Lara McCabe

Big Fat Smile were major partners of the Early Start Conference held in September 2017. The Conference theme was “Helping Children Flourish and Realise Their Potential: Translating Research for Policy, Practice and Community”, which fits in so well with our vision and values at Big Fat Smile.

We had two of our awesome educators create posters to present at the event – Matt Leslie from Rosehill Community Preschool and Phil Anderson from Cobblers Hill Community Preschool.



Unfortunately, Phil could not attend, so Andrew Clifford, an Inclusion Professional with experience as an Educator, stepped in to talk to everyone about Phil’s work.

It was fantastic to see the amount of conference attendees talking with and listening to both Andrew and Matt explain their posters, with their passion for Early Childhood Education evident.

Both posters were the final two in the judging contest, and the delegates could not decide between both. To agree on a winner, the conference organisers asked Early Start Academics to make the final choice and Matt’s presentation won!

Congratulations to Matt on winning The Delegates Choice award. Below is an abstract of his prize winning poster concept.

Having been in the early childhood industry for my entire adult life, I have grown accustomed to the fact that I am quite different to any of my colleagues, but if not for my gender, should I be considered to be any different at all? I can change nappies, devise and implement programs and, I have a solid rapport with children. Personally, studying early childhood meant being the only male in the room at any given time. Every teacher I encountered was more than supportive of me. In fact, I was hired by Big Fat Smile because of the head teacher of the very first course I ever completed. She saw something in me when I couldn’t see for myself, and I have been fortunate to work for such a progressive company and have enjoyed their support for the past nine years.

We know now that children need a balanced education and there is an argument that male educators help maintain this balance. In an industry that is apparently so desperate for male workers, why is there such a lack of numbers? Wardle (2008) seems to think men “enter a zone of difference when they take early childhood classes and when they are hired to work with young children” and that this is caused by nothing more than traditional (or archaic?) views still held by many within the industry. So how do we go about changing the status-quo? Wardle even notes an experience with a female director of a service who refused to hire male workers. The feminisation of early childhood by both men and women alike is a huge part of why men are refusing to enter the industry and why they will continue to do so.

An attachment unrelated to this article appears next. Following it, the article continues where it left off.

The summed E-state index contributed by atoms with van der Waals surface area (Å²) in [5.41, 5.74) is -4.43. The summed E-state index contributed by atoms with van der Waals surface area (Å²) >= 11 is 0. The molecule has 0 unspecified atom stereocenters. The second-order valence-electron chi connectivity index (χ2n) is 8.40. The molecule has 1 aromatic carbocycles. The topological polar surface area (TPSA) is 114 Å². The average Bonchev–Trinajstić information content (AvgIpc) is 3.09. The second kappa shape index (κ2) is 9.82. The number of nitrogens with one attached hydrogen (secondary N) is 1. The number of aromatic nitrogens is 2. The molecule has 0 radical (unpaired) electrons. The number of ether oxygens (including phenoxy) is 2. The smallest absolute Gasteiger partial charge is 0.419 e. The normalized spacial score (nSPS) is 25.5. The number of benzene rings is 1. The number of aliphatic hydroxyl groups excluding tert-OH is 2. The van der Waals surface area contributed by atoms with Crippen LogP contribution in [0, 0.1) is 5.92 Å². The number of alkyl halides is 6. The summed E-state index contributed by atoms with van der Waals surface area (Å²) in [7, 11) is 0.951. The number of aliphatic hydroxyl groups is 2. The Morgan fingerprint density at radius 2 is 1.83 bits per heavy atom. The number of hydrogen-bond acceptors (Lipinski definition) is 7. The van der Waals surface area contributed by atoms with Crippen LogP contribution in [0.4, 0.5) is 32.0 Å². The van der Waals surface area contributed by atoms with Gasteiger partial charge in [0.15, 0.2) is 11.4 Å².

Here are just a few snippets that male educators have heard over the years. ‘I’ve never met a man in childcare. Are there many men in childcare?’ ‘Julia really likes you. It must be because she’s only got her Mum at home’ and ‘It’s great to have a man working with us today. The children really need a male role model’. What in the world is a ‘good’ male role model? If by “good male role model” you mean, an adult who takes the time to get to know children, know what their interests are and what makes them tick. If it means that care about the children and I and want to have a lasting, positive impact on their lives, then sure, sign me up. The traits of a good role model are gender neutral; it is as simple as that! Anyone can do this; it doesn’t make me a ‘good male role model’ it just makes me a good person.

Let me take this opportunity to set the record straight. I (and I’m sure others like me) do not succeed at my job because I am a man. I am not just a ‘man’; I am a teacher – a damn good one at that.

Matt Leslie.

We are very proud to have Educators like Matt, Phil and Andrew representing Big Fat Smile and advocating for children, families and their communities.



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